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--> TABLE B.2 Percentage of Local Health Departments Providing Specific Services Services Percentage Services Percentage WIC services 78 HIV/AIDS treatment 33 Prenatal care 64 Well-child clinics 79 Obstetrical care 33 EPSDT services 72 STD testing and counseling 71 Child sick care 39 Family planning 68 Children with special needs services 65 STD treatment 66 School health services 60 HIV counseling and testing 68     NOTE: EPSDT = Medicaid's Early Periodic Screening, Diagnostic, and Treatment Program; STD = sexually transmitted disease; WIC = Special Supplemental Nutrition Program for Women, Infants, and Children. many provide services that target communicable diseases such as HIV, tuberculosis, and sexually transmitted diseases (STDs). Population served: By definition, the population served by an LHD includes all persons within the unit's jurisdiction. The provision of personal health services varies considerably from community to community; 68% offer such services to all persons in their jurisdiction, while 32% limit those services to a target population. Services provided: Services offered directly or by contract include such population-based services as health education and risk reduction, community outreach and education, and communicable disease screening. Services relevant to maternal and child health are listed in Table B.2. Funding: Local health departments access a variety of funding sources, including, for example, state funds (including maternal and child health program funds), local community funds, Medicaid, federal government program grants, patient fees, and private foundations. State Title V Maternal and Child Health and Children with Special Health Care Needs Clinics and Service: These clinics and services are operated directly by the State Title V Maternal and Child Health (MCH) Program, which is funded by the Title V Maternal and Child Health Services Block Grant (Title V of the Social Security Act). Although some state Title V MCH programs directly run clinical services in a community or on a regional basis, most support care indirectly through grants and contracts to local health departments and community-based providers and facilities. For this reason the program is an important source of funding for services for women and children and is detailed in the discussion of funding sources.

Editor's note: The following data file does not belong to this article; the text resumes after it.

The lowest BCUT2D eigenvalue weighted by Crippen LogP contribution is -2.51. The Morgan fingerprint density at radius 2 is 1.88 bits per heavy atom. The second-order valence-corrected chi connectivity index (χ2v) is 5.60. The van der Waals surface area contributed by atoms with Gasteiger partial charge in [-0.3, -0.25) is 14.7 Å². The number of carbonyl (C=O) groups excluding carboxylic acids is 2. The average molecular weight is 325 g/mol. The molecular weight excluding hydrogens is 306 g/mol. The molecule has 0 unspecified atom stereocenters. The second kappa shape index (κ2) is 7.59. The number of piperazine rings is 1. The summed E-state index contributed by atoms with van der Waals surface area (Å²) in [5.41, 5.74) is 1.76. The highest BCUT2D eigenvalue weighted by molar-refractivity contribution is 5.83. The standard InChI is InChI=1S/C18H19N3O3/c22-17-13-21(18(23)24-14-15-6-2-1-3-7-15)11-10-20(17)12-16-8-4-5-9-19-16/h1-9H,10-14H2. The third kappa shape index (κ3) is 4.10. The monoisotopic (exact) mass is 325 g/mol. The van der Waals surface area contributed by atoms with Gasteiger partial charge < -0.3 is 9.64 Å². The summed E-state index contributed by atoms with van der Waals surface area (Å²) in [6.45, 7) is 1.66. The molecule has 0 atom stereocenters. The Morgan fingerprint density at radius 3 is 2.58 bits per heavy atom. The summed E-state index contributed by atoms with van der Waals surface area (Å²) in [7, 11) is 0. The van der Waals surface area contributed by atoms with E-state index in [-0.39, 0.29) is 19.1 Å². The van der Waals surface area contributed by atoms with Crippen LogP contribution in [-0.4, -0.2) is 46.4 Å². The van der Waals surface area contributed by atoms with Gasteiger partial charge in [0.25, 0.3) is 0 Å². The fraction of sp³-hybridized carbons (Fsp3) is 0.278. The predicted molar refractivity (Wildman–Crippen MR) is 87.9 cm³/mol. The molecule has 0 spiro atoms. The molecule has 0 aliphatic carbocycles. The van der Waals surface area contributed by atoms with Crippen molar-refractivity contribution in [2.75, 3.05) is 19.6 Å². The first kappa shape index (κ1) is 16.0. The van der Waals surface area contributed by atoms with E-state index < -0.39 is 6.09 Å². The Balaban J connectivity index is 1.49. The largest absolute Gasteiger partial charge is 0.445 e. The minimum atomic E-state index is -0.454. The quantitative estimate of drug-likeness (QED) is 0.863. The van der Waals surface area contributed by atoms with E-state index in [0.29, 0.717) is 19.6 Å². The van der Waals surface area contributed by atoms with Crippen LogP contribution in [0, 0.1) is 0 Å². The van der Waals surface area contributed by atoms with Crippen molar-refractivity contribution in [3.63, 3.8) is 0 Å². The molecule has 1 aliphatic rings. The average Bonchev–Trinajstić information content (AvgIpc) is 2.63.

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--> Public and Nonprofit Hospitals Public Hospitals There are more than 100 public hospitals and health systems in large metropolitan areas, mostly under the authority of state or local governments or agencies. The exact number of public hospitals in smaller towns and communities is unknown. Public hospitals are referred to as "safety net providers" and are major referral centers, teaching hospitals, and providers of care for low-income populations and populations who are poor and uninsured. Population served: More than 90% of patients served are either Medicaid recipients, Medicare beneficiaries, or the uninsured. Although public hospitals traditionally serve many patients that other hospitals will not serve, they have experienced a reduction in obstetrical patient volume in recent years, owing in great part to competition from public and private sector managed care. Services provided: These include preventive and primary care, specialized health services, emergency and trauma care, high-risk pregnancy services, HIV/AIDS care and neonatal intensive care. Many of the public hospitals have created a network of primary care clinics through the community and sometimes provide mobile health units and outpatient hospital units. Funding: Funding sources include Medicaid, state and local subsidies, private insurance, and foundations. Nonprofit Hospitals. In many communities without public hospitals, nonprofit hospitals, especially university-affiliated facilities, serve the poor, providing the same safety net as public hospitals. In 1996, there were over 3,000 nonprofit hospitals across the country with more than 2.6 million births.2 These facilities often provide the same range of health care services to women and children, including those affected by HIV/AIDS, and experience many of the same pressures as public hospitals related to adequate reimbursement by public and private third party payers and the burden of uncompensated care. Nonprofit hospitals are under the authority of community boards and are open to all residents of a community. Funding: Funding sources often include Medicaid, state and local grants, private insurance, and grants from foundations. Community Health Centers3 These public and private nonprofit community-based organizations directly or indirectly, through contracts and cooperative agreements, provide primary 2   Data from the American Hospital Association (1998). 3   Data provided in this section come from the Analyses from the 1996 Uniform Data System conducted by MDS Associates, Inc. and Stickgold and Associates. Principal authors were Deborah Lewis-Idema and Beverly Wiaczek.